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Archive for June, 2010

As I may have mentioned once or twice before, my husband loves butter. I do not, but am quite fond of my husband and readily admit that there is a limit to the items you can bake (well) with rolled oats and apple sauce. So I enrolled in a “Baking with Brioche” course at Brasserie Bread in Botany partly because I love to bake and partly to learn recipes that I could use to (hopefully) make other people happy. Luckily, Brasserie Bread is packed with sensational breads that make ME very happy, like their quinoa and soya loaf and their delicious caramelised garlic bread. Oh, and their sour cherry loaf! Oh, how I love bread.

Anyway, back to the brioche. According to Wikipedia, brioche is a highly enriched French bread, whose high butter and egg content give it a tender, rich crumb. Brioche à tête is perhaps the most classically recognized form. Brioche à tête rise in fluted tins, with a large ball of dough placed on the bottom, topped with a ball of dough 1/3 that weight to form the head (tête).

We started with some pre-made dough, which we made into sticky cinnamon buns, an apricot pastry, a chocolate pastry and a coulibiac, which is a pastry parcel containing fresh salmon, hard-boiled eggs and mushrooms. Starting with the dough that someone else (who is talented) had made was a very kind introduction, as the dough was soft, smooth and easy to work with. I was quite hungry by this time, so am struggling to remember the correct names and techniques for each item, but I know that each item began with a small amount of dough rolled under a cupped hand to form a smooth ball. The brioche à tête (or equivalent) was formed by using the edge of your hand to separate a small ‘bobble’ shape, which was then stretched out slightly. We then made an indentation in the larger ball with the tip of one finger, then gently poked the stretched bobble into the hole. How’s that for a clunky description?!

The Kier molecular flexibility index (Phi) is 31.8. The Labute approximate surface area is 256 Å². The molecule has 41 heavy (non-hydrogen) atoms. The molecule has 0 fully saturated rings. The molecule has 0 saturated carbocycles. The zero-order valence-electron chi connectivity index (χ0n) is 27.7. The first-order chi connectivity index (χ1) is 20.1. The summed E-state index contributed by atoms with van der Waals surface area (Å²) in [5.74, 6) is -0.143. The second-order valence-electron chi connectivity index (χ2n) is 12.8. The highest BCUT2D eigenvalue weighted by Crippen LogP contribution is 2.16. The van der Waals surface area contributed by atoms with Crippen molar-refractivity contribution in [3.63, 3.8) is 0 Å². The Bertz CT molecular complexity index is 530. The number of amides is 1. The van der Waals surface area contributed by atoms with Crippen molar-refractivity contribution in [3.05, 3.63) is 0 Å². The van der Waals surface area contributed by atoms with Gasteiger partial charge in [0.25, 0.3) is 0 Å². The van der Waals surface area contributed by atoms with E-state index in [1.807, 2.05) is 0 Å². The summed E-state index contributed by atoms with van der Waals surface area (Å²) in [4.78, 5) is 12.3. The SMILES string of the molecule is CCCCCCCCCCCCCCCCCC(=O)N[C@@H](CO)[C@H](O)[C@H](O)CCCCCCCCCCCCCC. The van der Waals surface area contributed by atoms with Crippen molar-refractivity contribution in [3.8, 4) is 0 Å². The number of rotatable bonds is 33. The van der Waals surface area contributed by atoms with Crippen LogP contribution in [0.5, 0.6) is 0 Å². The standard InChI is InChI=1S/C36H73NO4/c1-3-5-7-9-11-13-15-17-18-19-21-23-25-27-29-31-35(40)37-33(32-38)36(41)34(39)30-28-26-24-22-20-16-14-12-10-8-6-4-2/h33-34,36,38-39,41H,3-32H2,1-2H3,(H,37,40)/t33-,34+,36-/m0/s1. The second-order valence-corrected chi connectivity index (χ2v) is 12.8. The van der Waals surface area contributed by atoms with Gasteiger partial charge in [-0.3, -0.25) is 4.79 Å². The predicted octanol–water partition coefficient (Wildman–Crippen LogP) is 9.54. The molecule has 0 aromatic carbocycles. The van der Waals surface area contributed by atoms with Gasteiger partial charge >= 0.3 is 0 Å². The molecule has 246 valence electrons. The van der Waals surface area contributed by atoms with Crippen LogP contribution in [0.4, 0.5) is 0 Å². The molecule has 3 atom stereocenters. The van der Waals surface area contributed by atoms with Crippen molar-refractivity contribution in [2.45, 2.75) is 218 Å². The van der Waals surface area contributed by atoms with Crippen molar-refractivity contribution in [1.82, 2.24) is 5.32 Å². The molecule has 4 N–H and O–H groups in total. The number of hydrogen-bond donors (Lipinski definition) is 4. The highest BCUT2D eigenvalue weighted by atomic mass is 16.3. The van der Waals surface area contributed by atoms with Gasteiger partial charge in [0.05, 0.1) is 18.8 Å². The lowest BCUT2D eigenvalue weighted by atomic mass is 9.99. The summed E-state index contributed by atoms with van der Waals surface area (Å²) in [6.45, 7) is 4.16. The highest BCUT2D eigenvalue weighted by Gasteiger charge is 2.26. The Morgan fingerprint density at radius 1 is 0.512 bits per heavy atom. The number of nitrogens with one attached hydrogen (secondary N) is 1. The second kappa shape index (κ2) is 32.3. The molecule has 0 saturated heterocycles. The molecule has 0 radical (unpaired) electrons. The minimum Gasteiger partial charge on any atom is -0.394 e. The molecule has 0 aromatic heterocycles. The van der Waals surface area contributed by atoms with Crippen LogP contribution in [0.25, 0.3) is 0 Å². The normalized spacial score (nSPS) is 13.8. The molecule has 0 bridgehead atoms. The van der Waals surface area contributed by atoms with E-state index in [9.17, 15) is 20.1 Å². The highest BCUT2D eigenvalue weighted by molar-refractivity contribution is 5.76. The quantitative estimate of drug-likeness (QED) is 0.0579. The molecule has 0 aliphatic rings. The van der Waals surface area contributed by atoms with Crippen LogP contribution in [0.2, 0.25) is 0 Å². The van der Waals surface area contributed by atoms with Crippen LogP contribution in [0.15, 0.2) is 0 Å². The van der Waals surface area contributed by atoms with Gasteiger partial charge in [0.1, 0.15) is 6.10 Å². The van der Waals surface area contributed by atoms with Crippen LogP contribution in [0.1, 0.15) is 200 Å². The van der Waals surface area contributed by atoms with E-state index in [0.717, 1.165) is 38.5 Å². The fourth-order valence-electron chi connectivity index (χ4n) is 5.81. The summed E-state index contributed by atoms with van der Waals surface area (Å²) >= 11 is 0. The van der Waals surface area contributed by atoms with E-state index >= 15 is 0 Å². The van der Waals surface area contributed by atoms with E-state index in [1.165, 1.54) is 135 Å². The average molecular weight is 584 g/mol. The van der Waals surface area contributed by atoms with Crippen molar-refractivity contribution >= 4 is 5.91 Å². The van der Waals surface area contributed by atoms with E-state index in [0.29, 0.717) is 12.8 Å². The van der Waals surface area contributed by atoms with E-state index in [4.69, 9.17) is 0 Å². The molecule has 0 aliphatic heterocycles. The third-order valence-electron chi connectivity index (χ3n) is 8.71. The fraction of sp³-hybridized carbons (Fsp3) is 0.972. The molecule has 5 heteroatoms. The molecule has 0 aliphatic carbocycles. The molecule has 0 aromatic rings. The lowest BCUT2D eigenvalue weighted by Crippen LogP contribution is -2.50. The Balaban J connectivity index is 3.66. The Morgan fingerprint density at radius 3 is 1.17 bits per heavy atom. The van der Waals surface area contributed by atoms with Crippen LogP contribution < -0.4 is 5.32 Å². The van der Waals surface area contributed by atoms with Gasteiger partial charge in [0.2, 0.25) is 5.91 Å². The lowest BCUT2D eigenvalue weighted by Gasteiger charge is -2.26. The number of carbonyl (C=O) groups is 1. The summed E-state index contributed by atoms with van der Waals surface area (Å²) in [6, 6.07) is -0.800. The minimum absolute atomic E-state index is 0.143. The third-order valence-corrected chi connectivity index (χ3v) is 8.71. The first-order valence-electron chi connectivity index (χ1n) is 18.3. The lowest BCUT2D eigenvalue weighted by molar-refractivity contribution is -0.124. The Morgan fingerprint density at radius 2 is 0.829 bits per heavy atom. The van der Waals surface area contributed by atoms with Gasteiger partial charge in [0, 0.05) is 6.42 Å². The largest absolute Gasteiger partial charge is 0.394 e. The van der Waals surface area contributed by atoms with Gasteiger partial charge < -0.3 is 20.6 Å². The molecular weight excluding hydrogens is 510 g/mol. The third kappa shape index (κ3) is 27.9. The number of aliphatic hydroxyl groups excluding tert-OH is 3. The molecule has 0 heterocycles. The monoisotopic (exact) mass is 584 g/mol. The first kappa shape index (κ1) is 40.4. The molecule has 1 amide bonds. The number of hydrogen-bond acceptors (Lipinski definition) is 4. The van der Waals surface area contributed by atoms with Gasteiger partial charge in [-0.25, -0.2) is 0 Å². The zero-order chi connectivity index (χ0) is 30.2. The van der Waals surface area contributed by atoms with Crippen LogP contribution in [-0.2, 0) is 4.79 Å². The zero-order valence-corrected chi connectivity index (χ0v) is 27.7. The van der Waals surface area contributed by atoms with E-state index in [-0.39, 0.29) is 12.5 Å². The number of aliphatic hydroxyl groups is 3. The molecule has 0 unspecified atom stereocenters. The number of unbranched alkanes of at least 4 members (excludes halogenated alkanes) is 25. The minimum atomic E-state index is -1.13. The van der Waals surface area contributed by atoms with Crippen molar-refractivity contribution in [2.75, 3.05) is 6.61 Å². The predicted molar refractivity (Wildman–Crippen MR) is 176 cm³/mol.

The coulibiac was made by placing a piece of fresh salmon on a crepe, then spreading a seriously tasty russian mustard (which I must go back and buy from Brasserie Bread) on top, then topping that with an onion and mushroom sautee and pieces of hard boiled egg. The crepe was then wrapped around the salmon, and the brioche dough was then wrapped around the crepe parcel. The idea was to make the brioche parcel look like a fish, complete with scales and eyes, but mine more closely resembled a slightly battered pastry parcel. The coulibiac took about 18 minutes to cook and was DELICIOUS. I noticed that I was the only female participant to scoff the whole thing, but in my defence I had run 15kms of speedwork that morning. And did I mention that it was DELICIOUS?

However, as delicious as the salmon was, the sweet items were possibly better. We made an apricot pastry by simply placing a drained canned apricot half on top of a round of brioche and I made a chocolate pastry by making a gondola shape and filling it with chocolate chips. I perhaps went slightly overboard with the chocolate chips, as the ‘gondola’ quickly collapsed under their weight. The apricot and chocolate were apparently good, but the star of the show was the sticky cinnamon buns. These were made by liberally pasting a rectangle of dough with a mix of butter, brown sugar, honey, cinnamon and vanilla. The rectangle was then rolled from each side into the middle, then rolled gently together to form a log. The log shape was then cut into four pieces. Each piece was then twisted to form a bow shape. Two bow shapes were pressed together to form a rough circle, and the circle was then placed in a foil pie tin for baking. The result, after baking and proving, was a gooey, sticky, spicy, light bun that tasted like the best donut/cinnamon cake/sinful indulgence you have ever had. In other words, it wasn’t bad…We also made a braid, consisting of three strands of dough. My braiding needs some work, as you may notice from the photos below.

Finally, we made our own brioche dough to take home and use the next day. Making the brioche dough basically involved making a fairly plain bread dough then squashing large amounts of butter into it, then slapping it around until the butter was incorporated and a smooth, elastic dough was formed.

I am new to the world of food blogging, so didn’t take a camera along with me. Luckily, Mei from Brasserie Breads took some photos with her iPhone and was kind enough to send them to me. Here are a few photos:

My creations before baking:

Straight out of the oven


Boxed up and ready to go home

The next day, I used the dough we had made in class to try to recreate the sticky bun, albeit on a larger scale. As you will see below, it kind of worked. My pieces were not the same size, so that some ended up being taller than the others. Others were just plain untidy. I also got a bit distracted while the bun was in the oven and overcooked it a bit. It is a testament to the recipe that it turned out quite well despite these shortcomings.

Here are some photos:

After proving, pre-baking - check out the two really dodgy bits

Straight out of the oven

Close up action shot

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